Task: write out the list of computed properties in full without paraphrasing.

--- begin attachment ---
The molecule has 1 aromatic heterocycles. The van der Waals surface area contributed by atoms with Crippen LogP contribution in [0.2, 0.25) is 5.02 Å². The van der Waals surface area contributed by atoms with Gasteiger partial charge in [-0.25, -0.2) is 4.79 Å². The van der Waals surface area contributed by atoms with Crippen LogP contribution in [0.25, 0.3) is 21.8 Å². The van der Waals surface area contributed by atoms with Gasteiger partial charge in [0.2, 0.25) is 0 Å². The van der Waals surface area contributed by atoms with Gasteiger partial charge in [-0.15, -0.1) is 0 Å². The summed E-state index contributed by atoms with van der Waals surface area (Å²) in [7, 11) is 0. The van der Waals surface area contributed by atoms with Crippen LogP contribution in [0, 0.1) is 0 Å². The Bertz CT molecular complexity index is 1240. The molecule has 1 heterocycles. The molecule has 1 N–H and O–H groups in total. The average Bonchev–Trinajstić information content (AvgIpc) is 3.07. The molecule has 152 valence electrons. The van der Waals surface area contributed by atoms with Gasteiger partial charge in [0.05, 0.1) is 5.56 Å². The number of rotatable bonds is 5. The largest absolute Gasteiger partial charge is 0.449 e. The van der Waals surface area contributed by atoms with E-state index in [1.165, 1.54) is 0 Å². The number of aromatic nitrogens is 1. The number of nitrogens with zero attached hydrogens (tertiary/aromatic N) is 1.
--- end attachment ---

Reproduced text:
The molecule has 1 aromatic heterocycles. The van der Waals surface area contributed by atoms with Crippen LogP contribution in [0.2, 0.25) is 5.02 Å². The van der Waals surface area contributed by atoms with Gasteiger partial charge in [-0.25, -0.2) is 4.79 Å². The van der Waals surface area contributed by atoms with Crippen LogP contribution in [0.25, 0.3) is 21.8 Å². The van der Waals surface area contributed by atoms with Gasteiger partial charge in [0.2, 0.25) is 0 Å². The van der Waals surface area contributed by atoms with Gasteiger partial charge in [-0.15, -0.1) is 0 Å². The summed E-state index contributed by atoms with van der Waals surface area (Å²) in [7, 11) is 0. The van der Waals surface area contributed by atoms with Crippen LogP contribution in [0, 0.1) is 0 Å². The Bertz CT molecular complexity index is 1240. The molecule has 1 heterocycles. The molecule has 1 N–H and O–H groups in total. The average Bonchev–Trinajstić information content (AvgIpc) is 3.07. The molecule has 152 valence electrons. The van der Waals surface area contributed by atoms with Gasteiger partial charge in [0.05, 0.1) is 5.56 Å². The number of rotatable bonds is 5. The largest absolute Gasteiger partial charge is 0.449 e. The van der Waals surface area contributed by atoms with E-state index in [1.165, 1.54) is 0 Å². The number of aromatic nitrogens is 1. The number of nitrogens with zero attached hydrogens (tertiary/aromatic N) is 1.